One of the biggest problems for many working in the new XR industry is how to make money in the middle.
As part of this week’s Cannes XR program, Jingshu Chen, co-founder of the VR entertainment platform VeeR, will give a keynote lecture trying to address the issue.
Beijing-based VeeR distributes, produces and invests in VR narrative content, and also operates the VR movie chain ZeroSpace in China.
Chen’s July 9 keynote lecture, titled “Distribution and Monetization of Cinematic Virtual Reality Content,” comes at a time when the hype around the medium has come true.
Reflecting on the growing pains of virtual reality, Chen refers to Gartner’s famous “Hype Cycle for Emerging Technologies”. Offers such as the acquisition of Facebook by Oculus in 2014 caused a “peak of inflated expectations”, which gave way to a “landfill of disappointment” from 2017 amid slow headset sales , technological problems, lack of content and many RV companies retiring from the industry.
But, according to Chen, virtual reality could once again be on Gartner’s “pending enlightenment”. He cites the growing sales of virtual reality headsets, particularly the attractively priced Oculus Quest 2, launched last year. According to her, the content of the games is “taking off.”
In fact, in February, Facebook said 60 games and virtual reality apps from the Oculus Quest VR headset platform generated revenue of more than $ 1 million. Six titles have generated more than $ 10 million in revenue on the Quest platform, including Beat Saber and Population: One.
Omdia analysts estimate that 2.3 million Quest 2s were sold worldwide in the last quarter of 2020 and that headphones should be able to reach 5.1 million sales by 2021.
In his latest report, “Facebook, VR and the Future of Advertising,” Omdia concludes that virtual reality is shaking up its trick image and taking small steps to become a mass market proposition.
However, Omdia’s lead analyst George Jijiashvili says household penetration remains small, only 1.2% in the top 32 countries. “This could grow to 5% by 2025, highlighting the long road to mass adoption by RV,” says Jijiashvili.
Total revenue from VR content stood at just $ 1.1 billion in 2020. That sounds impressive, but it’s “just a drop in the ocean in the context of total spending of $ 168 billion on games in 2020.” , explains Jijiashvili. He adds that RV fights for the attention of users in a world full of content, from YouTube and Netflix to social media and gaming platforms.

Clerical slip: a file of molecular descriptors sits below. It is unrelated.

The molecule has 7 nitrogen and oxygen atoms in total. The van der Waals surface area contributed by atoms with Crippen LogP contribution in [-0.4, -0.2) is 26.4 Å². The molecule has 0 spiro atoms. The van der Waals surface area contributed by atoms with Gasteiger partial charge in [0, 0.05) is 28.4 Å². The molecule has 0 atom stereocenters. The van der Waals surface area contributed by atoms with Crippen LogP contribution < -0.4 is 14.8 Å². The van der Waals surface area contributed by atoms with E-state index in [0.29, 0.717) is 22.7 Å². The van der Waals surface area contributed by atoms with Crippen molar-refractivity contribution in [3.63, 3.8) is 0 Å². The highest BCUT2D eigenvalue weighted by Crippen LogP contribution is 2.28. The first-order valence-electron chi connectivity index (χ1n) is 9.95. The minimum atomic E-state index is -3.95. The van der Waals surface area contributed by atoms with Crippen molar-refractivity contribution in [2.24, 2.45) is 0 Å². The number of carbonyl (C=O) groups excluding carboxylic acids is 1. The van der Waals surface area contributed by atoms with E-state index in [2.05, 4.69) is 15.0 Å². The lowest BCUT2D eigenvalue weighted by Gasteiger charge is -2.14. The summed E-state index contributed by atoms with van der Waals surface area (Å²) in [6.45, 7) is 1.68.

For creators and distributors of narrative virtual reality content, breaking this already narrow market remains very difficult. To make matters worse, headphone manufacturers seem decidedly focused on the gaming market, amid signs that early adopters come largely from the gaming community. RV creators and distributors complain that, for example, Oculus is not “friendly” with narrative RV and makes it difficult to launch independent paid content or aggregators in the Quest store.
Very few pieces of narrative content have made money due to limited distribution, says Jeffrey Travis, CEO of VR technology and theater firm Positron. “A lot of times, VR narrative content just won’t be discovered by the public, because they don’t know where to find it.” Travis claims that the fact that headphone manufacturers are focusing on games has meant a “lack of interest in promoting film content.”
Both VeeR’s Chen and Positron’s Travis say that right now, the big opportunity for content creators lies in monetization through location-based entertainment (LBE) VR, especially now that many theaters around the world are ‘open again amid a successful vaccination against the Covid-19 exits.
Chen says VeeR is investing in the construction of its ZeroSpace brand VR movie chain in China, where it now has 30 outlets. She says cinemas attract a wide audience eager to experience virtual reality narratives, not just the types of male games that have been the first adopters of headphones. For example, Chen reports that 55% of LBE VR audiences are women, compared to 45% men. She believes it will take a few more years for virtual reality headsets to become conventional. Meanwhile, Chen says, “location-based VR cinema is a faster way to get VR content into the mainstream.”
Similarly, Travis says Positron sees a growing demand for its theatrical services. The company equips virtual reality theaters with its full-motion Voyager VR chair platform and supports licensed software and content. This year it supplies five new VR cinemas in locations such as Melbourne, Houston and Yosemite National Park. Travis says, “When you look at the projections of XR’s narrative content, it’s clear that in the short to medium term, the financial return is much greater in location-based entertainment than at home.”